Weisheng stared out over the mountainous terrain of his land from a private balcony of the Demon Palace, his cold green eyes filled with a calculating light as he reveled in the biting chill filling the air. This would always be his home but he wanted more than this frozen landscape and mountain fortress. He wanted control of all the realms, including the Heavens. And he intended to see it happen. Where his father had failed, Weisheng would triumph. He would claim it all in his father’s name while basking in the power he would wield over the world.
Now that he had reminded Jinjing there was no choice but to help him, Weisheng no longer needed to worry about how his failure to grab Bai Qian might one day cost him everything. Jinjing would find Bai Qian and capture her as quickly as he could because it was in his best interests to do so. He really had no other viable options.
With Jinjing’s help, soon Bai Qian would be in Weisheng’s hands. He smiled. It was time to start raising the idea of a rebellion against the Heavens once again.
In the past when Weisheng had reached out to the leaders of the Ghosts, Mermen, and other dark clans to see if they wanted to renew their old alliances, he had been met with resistance. None of them had been interested in taking up arms against the Heavens after what had happened at the end of the last war. They had all sworn fealty to Heavenly Father and the consequences for breaking that pledge were severe. They wouldn’t walk away from it without good reason. Weisheng had had no assurances to offer them that the outcome would be different at the time. But the situation had changed.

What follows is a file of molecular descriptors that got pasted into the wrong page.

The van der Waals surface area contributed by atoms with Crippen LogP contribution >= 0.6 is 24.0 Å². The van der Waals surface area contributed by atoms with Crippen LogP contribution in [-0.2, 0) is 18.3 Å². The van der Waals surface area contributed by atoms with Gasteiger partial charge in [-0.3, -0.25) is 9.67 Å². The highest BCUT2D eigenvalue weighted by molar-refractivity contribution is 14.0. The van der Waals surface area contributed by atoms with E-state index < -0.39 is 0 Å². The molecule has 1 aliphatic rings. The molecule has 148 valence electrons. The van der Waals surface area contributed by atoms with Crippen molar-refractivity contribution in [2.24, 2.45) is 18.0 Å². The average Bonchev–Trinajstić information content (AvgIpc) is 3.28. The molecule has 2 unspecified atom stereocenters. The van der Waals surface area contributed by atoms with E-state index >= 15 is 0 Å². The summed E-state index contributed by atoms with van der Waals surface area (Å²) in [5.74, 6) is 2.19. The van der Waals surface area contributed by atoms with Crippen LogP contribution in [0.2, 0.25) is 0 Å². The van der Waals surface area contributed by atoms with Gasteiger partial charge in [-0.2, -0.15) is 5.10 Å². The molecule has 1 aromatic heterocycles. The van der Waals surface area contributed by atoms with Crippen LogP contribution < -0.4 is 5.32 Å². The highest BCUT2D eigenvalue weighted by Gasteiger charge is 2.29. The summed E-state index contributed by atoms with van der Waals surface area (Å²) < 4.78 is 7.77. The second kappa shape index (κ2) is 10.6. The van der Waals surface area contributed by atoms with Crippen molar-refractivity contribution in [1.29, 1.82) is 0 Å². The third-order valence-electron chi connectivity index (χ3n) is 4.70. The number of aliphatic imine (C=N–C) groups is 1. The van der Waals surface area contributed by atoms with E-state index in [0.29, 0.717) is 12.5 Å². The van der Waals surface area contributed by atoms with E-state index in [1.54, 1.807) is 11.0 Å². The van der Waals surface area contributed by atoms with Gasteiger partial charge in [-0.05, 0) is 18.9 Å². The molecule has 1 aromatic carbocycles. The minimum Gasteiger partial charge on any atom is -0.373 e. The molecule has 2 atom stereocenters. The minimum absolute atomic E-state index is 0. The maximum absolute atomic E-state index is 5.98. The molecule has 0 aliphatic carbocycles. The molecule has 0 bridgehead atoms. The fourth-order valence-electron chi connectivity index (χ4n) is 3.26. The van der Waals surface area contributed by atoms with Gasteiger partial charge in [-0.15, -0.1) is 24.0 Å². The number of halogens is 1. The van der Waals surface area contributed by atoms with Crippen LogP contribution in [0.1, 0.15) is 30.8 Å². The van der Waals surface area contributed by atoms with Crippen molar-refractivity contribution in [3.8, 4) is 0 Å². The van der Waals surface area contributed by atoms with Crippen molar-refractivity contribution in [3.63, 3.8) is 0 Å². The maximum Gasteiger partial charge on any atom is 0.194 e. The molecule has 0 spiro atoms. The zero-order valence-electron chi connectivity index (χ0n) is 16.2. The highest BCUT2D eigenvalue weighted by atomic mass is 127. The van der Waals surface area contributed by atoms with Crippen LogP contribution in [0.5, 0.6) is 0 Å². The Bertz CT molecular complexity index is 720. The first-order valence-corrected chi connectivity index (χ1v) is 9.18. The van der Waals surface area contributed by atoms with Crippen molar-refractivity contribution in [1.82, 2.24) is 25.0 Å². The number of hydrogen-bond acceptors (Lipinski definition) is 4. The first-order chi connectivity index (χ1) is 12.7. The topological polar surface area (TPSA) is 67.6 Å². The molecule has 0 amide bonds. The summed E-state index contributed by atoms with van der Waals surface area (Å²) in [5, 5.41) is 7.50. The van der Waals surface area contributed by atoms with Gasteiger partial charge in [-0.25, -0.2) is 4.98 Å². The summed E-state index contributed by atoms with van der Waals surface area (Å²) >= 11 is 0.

Gossip had been spreading so the dark clan leaders must all know Weisheng had made a bold move in the Heavens by now. And he had done so without the alliances of old supporting him. Their interests would be piqued and Weisheng could assuage some of it. He would not reveal any details but he could assure them that a plan was in place and that he now had an ally working on the inside for him. He would not ask for any commitment from them but he could go ahead and plant a seed of the idea within them. Let it grow as they watched and waited.
Weisheng turned and entered his palace, following a shadowed corridor that led to his study. Once seated at his desk, he placed several pieces of paper before him. He would write each clan leader in turn, explaining some of his ideas and reassuring them he wanted nothing more than for them to reconsider an alliance.